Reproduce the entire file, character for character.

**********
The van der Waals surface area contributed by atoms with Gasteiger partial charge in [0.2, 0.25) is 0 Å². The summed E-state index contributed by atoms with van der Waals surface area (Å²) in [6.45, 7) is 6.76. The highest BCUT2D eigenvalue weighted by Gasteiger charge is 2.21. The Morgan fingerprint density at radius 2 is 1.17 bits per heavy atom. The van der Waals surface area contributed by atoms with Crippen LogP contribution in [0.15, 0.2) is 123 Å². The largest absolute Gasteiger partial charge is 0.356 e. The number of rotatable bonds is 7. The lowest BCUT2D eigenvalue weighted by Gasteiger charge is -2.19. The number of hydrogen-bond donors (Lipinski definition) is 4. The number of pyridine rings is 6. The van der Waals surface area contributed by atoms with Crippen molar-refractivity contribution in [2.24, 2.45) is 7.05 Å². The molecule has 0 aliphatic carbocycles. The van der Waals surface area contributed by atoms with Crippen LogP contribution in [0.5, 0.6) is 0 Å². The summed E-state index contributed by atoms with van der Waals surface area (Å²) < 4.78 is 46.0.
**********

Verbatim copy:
The van der Waals surface area contributed by atoms with Gasteiger partial charge in [0.2, 0.25) is 0 Å². The summed E-state index contributed by atoms with van der Waals surface area (Å²) in [6.45, 7) is 6.76. The highest BCUT2D eigenvalue weighted by Gasteiger charge is 2.21. The Morgan fingerprint density at radius 2 is 1.17 bits per heavy atom. The van der Waals surface area contributed by atoms with Crippen LogP contribution in [0.15, 0.2) is 123 Å². The largest absolute Gasteiger partial charge is 0.356 e. The number of rotatable bonds is 7. The lowest BCUT2D eigenvalue weighted by Gasteiger charge is -2.19. The number of hydrogen-bond donors (Lipinski definition) is 4. The number of pyridine rings is 6. The van der Waals surface area contributed by atoms with Crippen molar-refractivity contribution in [2.24, 2.45) is 7.05 Å². The molecule has 0 aliphatic carbocycles. The van der Waals surface area contributed by atoms with Crippen LogP contribution in [0.5, 0.6) is 0 Å². The summed E-state index contributed by atoms with van der Waals surface area (Å²) < 4.78 is 46.0.